Parties to property deals involving registered interests need to be aware of the risks that can arise during the period between completion of the transaction and title ownership being updated at the Land Registry. We consider the practical implications of this, particularly where there are Land Registry delays in updating the title register.

THE PROBLEM

On the transfer of freehold or leasehold interest in land, legal ownership passes from the previous owner (transferor) to the new owner (transferee) only when the transferee is registered as owner at the Land Registry. The period between the date of the transfer and completion of registration at the Land Registry. The period between the date of the transfer and completion of registration at the Land Registry is known as the "registration gap". There has been a considerable backlog with registration applications at the Land Registry in recent months, so this is something which landlords and tenants need to be aware of as it can result in a number of issues.

EXAMPLES OF PRACTICAL DIFFICULTIES

Landlord and Tenant Act 1954: Statutory notices

A section 25 notice to terminate a business tenancy must be served by the "competent landlord", who is the person with the legal estate, otherwise it will be invalid. A transferee wishing to serve such a notice must therefore either wait until registration has been completed at the Land Registry before serving a valid notice or require the transferor to serve the notice on the tenant prior to completion of the transfer. This is something that should be included in the sale and purchase contract.

Similarly, notices under this Act must be served on the landlord/tenant in whom the legal estate is vested. In cases where a transfer of a lease has taken place recently, the safest course of action would be to serve the notice on both the transferor and transferee.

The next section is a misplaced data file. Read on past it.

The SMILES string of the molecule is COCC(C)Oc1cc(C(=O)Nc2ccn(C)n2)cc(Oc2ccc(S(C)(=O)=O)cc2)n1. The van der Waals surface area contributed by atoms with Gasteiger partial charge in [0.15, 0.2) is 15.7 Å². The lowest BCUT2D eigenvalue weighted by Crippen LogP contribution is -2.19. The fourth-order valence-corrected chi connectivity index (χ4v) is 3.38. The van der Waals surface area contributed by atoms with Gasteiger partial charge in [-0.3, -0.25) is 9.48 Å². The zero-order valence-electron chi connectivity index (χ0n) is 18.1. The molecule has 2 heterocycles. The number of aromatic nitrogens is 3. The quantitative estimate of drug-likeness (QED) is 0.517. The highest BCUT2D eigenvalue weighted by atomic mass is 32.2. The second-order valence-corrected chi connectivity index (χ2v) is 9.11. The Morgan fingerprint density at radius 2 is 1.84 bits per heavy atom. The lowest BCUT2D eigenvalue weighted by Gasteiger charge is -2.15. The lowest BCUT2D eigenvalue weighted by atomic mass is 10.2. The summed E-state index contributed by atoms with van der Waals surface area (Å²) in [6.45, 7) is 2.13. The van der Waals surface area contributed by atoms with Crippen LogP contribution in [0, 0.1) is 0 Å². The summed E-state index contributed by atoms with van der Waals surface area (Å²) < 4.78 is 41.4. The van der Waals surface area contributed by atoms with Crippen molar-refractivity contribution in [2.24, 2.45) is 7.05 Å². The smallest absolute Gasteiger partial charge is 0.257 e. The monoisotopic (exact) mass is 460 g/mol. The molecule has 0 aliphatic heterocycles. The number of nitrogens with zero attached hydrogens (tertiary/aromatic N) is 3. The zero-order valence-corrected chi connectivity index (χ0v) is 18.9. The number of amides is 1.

Break notices

The principle established in the case Brown & Root Technology v Sun Alliance & London Assurance Co [1997] 1EGLR 39 is that in pre-1996 leases, a valid notice can only be served by the registered parties. In this case, the lease included a break clause which was expressed to end following an assignment of the lease by the tenant to another company within its own group. The assignment was not registered at the Land Registry. The original tenant later tried to exercise the break right but the landlord argued the lease had been assigned and therefore the break right had fallen away. The Court of Appeal held that as the assignment was not registered at the Land Registry, the original tenant was still entitled to exercise the break right in the lease. Both landlords and tenants need to be wary of this, in order to avoid a costly mistake.

For leases granted post-1996 the position is different because the covenants pass automatically on assignment, which means that a break notice served by or on landlords or tenants who are waiting for their interest to be registered at the Land Registry will still be valid.

Forfeiture proceedings

In general, if a landlord wishes to forfeit a lease it must serve a notice on the tenant. However, difficulties may arise where there is a registered lease which has recently been transferred and the new tenant has not yet been registered at the Land Registry. In such circumstances, it would be advisable to serve the notice on both the old and new tenant.

SUMMARY

The registration gap is widening due to a backlog of applications at the Land Registry and so buyers, sellers, landlords and tenants must carefully identify the correct parties on whom notices should be served. However, we are aware of instances where the Land Registry has confirmed in results of a priority search that the buyer will take the land subject to transfers which have not yet been registered. Arguably, the Land Registry is aware of the registration gap issue but an application to register must be submitted as soon as possible after completion to minimise that gap. One practical approach to avoid complications or disputes during the registration gap is to include a clause in the sale contract which sets out clearly how the property is to be managed during that period.